• Efficiency: Early efficiency gains from AVs likely will come from platooning, which will initially target commercial trucks. Platooning technology will enable trucks to closely follow one another, minimizing drag and improving fuel efficiency. A National Renewable Energy Laboratory study demonstrated that platooning could create fuel savings in Class 8 trucks by 5.3 percent for the lead truck, while the trailing truck saved up to 9.7 percent. AV technology also may progress from reacting to the road environment to optimizing acceleration and braking, which would yield additional fuel economy improvements.
  • Cost: The American Trucking Association estimates the current driver shortage at 51,000. This shortage of truck drivers is anticipated to grow, further increasing the cost of labor. This has left industry stakeholders looking for solutions. ADAS can ease some daily burdens truck drivers face, improving retention rates of current drivers and making the profession more attractive for a new population of drivers to enter the market. However, it’s also important to consider that ADS will put downward pressure on the price of labor as the technology becomes more sophisticated and capable of handling the driving task. Once deployed, AVs could remove some or all need for drivers.

Confronting the challenges

AVs must overcome several challenges to reach commercialization. Mainly these focus on human-machine interaction.

  • First, there are already instances of over-reliance on systems that are not yet sophisticated enough to monitor and react to the entirety of a dynamic road environment. A false sense of security combined with a lack of understanding to the limits of these technologies could lead users to disregard their responsibilities. Most ADS developers are thus choosing to skip Level 3 autonomy (which would still require a mix of human intervention) to move to Levels 4 and 5, where human intervention no longer would be required in the event the system encounters a challenge. Skipping over Level 3 means more time required to develop and commercialize Levels 4 and 5.
  • Next, the public is quick to judge when AVs fail. For better or worse, hype has contributed to a perception that AVs should execute all aspects of the driving task perfectly. Even in the context of early development and pilot programs, errors can prove a difficult hurdle to overcome. An accident involving an AV damages public confidence. This is shown by a survey done by AAA that followed an Uber self-driving vehicle incident that resulted in the death of a woman. Consider how bad public perception would be if an accident involved a 26-ton semi-truck on a highway.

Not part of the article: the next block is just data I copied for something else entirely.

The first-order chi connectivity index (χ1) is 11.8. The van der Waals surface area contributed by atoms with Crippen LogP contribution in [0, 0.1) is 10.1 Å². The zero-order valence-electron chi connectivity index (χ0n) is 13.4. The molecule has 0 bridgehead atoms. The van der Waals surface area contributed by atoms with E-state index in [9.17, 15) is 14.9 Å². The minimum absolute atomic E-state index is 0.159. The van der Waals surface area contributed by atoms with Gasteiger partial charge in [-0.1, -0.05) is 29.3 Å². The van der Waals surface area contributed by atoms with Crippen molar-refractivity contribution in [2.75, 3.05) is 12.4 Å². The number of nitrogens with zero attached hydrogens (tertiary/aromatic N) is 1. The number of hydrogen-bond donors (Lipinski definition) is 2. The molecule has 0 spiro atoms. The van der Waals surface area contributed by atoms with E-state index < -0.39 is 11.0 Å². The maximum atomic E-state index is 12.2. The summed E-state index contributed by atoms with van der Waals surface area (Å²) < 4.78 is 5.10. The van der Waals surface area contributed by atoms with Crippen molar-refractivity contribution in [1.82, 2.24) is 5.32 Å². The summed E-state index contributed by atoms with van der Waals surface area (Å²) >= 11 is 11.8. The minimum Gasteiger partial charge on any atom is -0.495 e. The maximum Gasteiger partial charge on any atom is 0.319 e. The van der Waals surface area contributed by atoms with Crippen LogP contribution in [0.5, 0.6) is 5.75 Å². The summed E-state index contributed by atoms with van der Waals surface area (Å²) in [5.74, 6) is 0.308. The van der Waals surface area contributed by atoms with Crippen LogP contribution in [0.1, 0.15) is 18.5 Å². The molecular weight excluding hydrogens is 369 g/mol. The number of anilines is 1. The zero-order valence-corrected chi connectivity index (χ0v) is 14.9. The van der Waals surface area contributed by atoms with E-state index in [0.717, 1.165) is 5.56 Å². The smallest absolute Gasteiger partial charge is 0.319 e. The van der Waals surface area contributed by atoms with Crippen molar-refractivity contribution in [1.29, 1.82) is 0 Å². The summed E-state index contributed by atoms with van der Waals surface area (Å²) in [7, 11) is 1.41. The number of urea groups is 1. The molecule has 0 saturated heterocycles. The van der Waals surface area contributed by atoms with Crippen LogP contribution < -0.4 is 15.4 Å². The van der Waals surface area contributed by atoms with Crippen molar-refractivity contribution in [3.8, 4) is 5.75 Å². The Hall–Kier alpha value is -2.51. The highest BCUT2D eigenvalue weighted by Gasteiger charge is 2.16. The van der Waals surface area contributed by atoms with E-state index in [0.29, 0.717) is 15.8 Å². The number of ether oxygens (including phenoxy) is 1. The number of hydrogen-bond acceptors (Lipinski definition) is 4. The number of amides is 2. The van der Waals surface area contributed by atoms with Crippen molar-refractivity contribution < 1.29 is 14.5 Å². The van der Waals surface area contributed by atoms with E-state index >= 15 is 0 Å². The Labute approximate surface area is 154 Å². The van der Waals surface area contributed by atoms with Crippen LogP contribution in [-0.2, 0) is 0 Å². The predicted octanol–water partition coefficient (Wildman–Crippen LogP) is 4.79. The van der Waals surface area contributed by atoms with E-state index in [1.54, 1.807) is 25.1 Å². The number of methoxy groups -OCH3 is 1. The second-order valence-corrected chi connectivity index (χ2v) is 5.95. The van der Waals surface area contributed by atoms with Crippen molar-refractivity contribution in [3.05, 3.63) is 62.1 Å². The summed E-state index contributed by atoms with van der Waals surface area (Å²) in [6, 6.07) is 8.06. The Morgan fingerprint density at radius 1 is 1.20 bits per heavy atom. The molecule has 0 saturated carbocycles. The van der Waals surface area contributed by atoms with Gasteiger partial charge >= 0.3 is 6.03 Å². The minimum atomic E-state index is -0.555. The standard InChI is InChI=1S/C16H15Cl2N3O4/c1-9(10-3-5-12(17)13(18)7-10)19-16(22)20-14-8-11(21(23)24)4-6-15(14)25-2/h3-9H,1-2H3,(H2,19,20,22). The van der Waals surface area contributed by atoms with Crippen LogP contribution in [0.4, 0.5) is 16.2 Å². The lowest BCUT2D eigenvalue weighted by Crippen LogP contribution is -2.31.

• Additionally, even in light of the first death from an AV, reception to the defensive and cautious driving style of some AVs has been poor. Although the developers of AVs cite safety as their top priority, some drivers who share the driving environment with early AVs have been frustrated with the way erring on the side of caution is manifesting on roads.
  • Finally, even in a market that needs more drivers, many see AVs as harmful to labor with AVs positioned to take away jobs.

Adoption moving forward

Even though AV developments in the commercial market have been overshadowed by the passenger vehicle market, there is significant interest and investment: the promise of increased safety, efficiency and reduced ownership cost is easy to identify. Truck platooning is anticipated to be one of the next technologies to commercialize in this space.

Stakeholders must prove reliability; this will be crucial to advancing AVs to more complex environments. This can be accomplished gradually, starting from real world deployments in off-road applications and fixed regional routes. As lower risk applications successfully are established, vehicles with higher levels of automation will be well positioned for more widespread adoption.